Monday, March 10, 2014

Thanks to two Sneaky Sisters!

Let me tell you about two very sneaky sisters that were on the Titanic: Miss Margaret Jane Murphy, known as "Mary" or "Maggie and Sister Miss Catherine "Kate" Murphy, from Aghnacliffe, Co Longford, Ireland.  
Maggie was 25 years old and Kate only 19 years old. Both were ready for a change. Life had been rough since their father died when they were young. Their mother was often sick, which left the oldest brother to take care of them and he was very protective. 
Kate and Maggie begged their brother to let them go to America. They received letters from other siblings who had already left Ireland and now lived in the Land of Opportunity and were enjoying its riches. However, Big Brother would not permit it.
Ladies in Edwardian Style Clothing
There were 2 young boys who lived next door to Kate and Maggie, otherwise known as the Kiernans, who began courting them. These 2 young men ages, 25 and 22 years old were planning to go to America on the Titanic.  The Kiernans, bought third class tickets for themselves on the Titanic and secretly bought tickets for Kate and Maggie as well.
One day in April 1912, the sneaky sisters told their brother that they were going to Queenstown to wish the Kiernans farewell. Instead, Kate and Maggie were actually planning to travel with the Kiernans to America. Can you just see these two women trying to hide their luggage and their excitement from their brother and trying not to get caught?!
Perhaps the girls thought it would be safer to travel with these young men to look after them in case they needed protection? Maybe it was a premonition, because protection is exactly what they needed!   
The first four days at sea, Kate and Maggie enjoyed 3rd class parties and dining. However, on Sunday night, April 14th, the sisters were woken by the passengers in the next cabin and were told to hurry to the deck for further instruction. The sisters began to panic as they were held back by crew at the gates to the upper level.   Was this karma punishing them for disobeying their older brother?  Was it to be the end of them for their sneaky deeds?   I am sure there were a few prayers maybe a plea for forgiveness and a hope that God would give them a second chance.  Then they heard a strong voice of James Farrell yelling,  "Great God, man! Open the gate and let the girls through!" The crewman complied. Kate and Maggie scurried through the hallways and found their way to a lifeboat right before it hurled into the sea.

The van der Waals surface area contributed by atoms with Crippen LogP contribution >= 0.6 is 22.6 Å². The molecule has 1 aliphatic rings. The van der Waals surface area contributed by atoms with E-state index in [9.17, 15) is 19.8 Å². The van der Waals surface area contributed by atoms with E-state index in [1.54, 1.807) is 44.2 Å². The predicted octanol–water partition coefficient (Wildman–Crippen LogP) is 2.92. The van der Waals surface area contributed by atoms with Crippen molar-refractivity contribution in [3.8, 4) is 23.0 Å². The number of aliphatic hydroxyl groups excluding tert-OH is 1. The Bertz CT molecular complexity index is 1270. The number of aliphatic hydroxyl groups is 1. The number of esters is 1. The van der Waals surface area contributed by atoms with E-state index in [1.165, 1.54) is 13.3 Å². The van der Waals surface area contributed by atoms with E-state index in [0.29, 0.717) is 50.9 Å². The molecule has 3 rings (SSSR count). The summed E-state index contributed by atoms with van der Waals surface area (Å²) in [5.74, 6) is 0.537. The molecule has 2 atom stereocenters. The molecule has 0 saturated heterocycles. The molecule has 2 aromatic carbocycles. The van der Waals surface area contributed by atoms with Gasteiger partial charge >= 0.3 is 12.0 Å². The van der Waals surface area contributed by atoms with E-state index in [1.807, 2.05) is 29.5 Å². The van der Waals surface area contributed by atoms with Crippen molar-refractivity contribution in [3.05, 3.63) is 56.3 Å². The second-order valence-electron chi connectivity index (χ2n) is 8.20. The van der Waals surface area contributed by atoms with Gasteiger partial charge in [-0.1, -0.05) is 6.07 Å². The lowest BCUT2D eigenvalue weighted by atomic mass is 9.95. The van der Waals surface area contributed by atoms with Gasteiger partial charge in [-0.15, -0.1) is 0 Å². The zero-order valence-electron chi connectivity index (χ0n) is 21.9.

Titanic and Olympic - Sister Ships
The sights and sounds that they experienced during the next hours became a frequent nightmare.  They worried that the Kiernans had been left aboard the sinking ship. They saw many struggling in the waters to survive. They heard cries for help in the dark and finally the seas became silent and Titanic was gone. 
 Help was on the way. The Carpathia heard the distress signals, and made the journey to come to their rescue. These two sisters were given a second chance. 
The following is an article from the New York Times on Sunday 21st April 1912.  It is an interview with Mr. Thomas Joseph McCormack’s sister Catherin Evers tells about her brother’s experience on Titanic.
"When he saw the condition of the ship he put on a lifebelt and leaped overboard. He tried to get into one lifeboat which was only partly filled and the sailors beat him off with their oars. He tried to enter another partly filled boat and was again beaten off, being partly stunned this time.”
Then two young women in the boat, Kate and Mary Murphy, reached into the water and grasped him. They pleaded with the sailors that there was plenty of room in the boat, and at last got him aboard."
What you don’t know is that accompanying Thomas Joseph McCormack age 19, were his two cousins, Philip and John Kiernan. Tom McCormack survived the sinking, but lost his two cousins.
After their arrival in New York, the sisters were sent to St. Vincent's Hospital for recuperation. Their family already living in America came to get them.  Kate and Maggie were very sad to find out that the Kiernans had died on the ship, as well as James Farrell, the man who had saved them. The sisters then had to write back to Ireland to let their poor mother know they where safe.

Written by : Cheri Winger 
1st Class Maid, Titanic Museum Attraction
Branson, Mo.

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